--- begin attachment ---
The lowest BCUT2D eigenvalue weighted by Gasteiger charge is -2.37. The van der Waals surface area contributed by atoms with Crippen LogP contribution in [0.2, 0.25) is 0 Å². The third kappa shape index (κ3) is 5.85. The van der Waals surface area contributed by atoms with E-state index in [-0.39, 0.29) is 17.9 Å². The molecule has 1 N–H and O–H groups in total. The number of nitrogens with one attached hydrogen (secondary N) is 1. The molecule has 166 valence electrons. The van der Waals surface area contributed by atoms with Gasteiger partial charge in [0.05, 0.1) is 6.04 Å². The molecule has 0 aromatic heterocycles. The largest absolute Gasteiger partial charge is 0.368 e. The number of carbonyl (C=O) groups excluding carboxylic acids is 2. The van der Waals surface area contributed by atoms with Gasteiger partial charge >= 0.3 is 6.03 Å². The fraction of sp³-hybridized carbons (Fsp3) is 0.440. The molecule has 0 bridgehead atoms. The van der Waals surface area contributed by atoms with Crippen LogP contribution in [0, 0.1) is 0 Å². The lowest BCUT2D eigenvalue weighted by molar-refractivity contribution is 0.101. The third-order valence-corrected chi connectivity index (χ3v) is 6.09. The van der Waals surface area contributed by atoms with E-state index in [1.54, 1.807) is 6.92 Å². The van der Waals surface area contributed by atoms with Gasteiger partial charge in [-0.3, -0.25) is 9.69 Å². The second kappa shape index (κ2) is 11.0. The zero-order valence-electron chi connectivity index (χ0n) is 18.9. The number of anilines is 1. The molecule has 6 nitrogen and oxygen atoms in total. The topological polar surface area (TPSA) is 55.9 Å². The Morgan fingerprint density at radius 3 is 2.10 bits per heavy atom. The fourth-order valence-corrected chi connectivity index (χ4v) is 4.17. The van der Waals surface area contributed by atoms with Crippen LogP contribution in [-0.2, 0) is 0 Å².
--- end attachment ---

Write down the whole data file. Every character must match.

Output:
The lowest BCUT2D eigenvalue weighted by Gasteiger charge is -2.37. The van der Waals surface area contributed by atoms with Crippen LogP contribution in [0.2, 0.25) is 0 Å². The third kappa shape index (κ3) is 5.85. The van der Waals surface area contributed by atoms with E-state index in [-0.39, 0.29) is 17.9 Å². The molecule has 1 N–H and O–H groups in total. The number of nitrogens with one attached hydrogen (secondary N) is 1. The molecule has 166 valence electrons. The van der Waals surface area contributed by atoms with Gasteiger partial charge in [0.05, 0.1) is 6.04 Å². The molecule has 0 aromatic heterocycles. The largest absolute Gasteiger partial charge is 0.368 e. The number of carbonyl (C=O) groups excluding carboxylic acids is 2. The van der Waals surface area contributed by atoms with Gasteiger partial charge >= 0.3 is 6.03 Å². The fraction of sp³-hybridized carbons (Fsp3) is 0.440. The molecule has 0 bridgehead atoms. The van der Waals surface area contributed by atoms with Crippen LogP contribution in [0, 0.1) is 0 Å². The lowest BCUT2D eigenvalue weighted by molar-refractivity contribution is 0.101. The third-order valence-corrected chi connectivity index (χ3v) is 6.09. The van der Waals surface area contributed by atoms with E-state index in [1.54, 1.807) is 6.92 Å². The van der Waals surface area contributed by atoms with Gasteiger partial charge in [-0.3, -0.25) is 9.69 Å². The second kappa shape index (κ2) is 11.0. The zero-order valence-electron chi connectivity index (χ0n) is 18.9. The number of anilines is 1. The molecule has 6 nitrogen and oxygen atoms in total. The topological polar surface area (TPSA) is 55.9 Å². The Morgan fingerprint density at radius 3 is 2.10 bits per heavy atom. The fourth-order valence-corrected chi connectivity index (χ4v) is 4.17. The van der Waals surface area contributed by atoms with Crippen LogP contribution in [-0.2, 0) is 0 Å².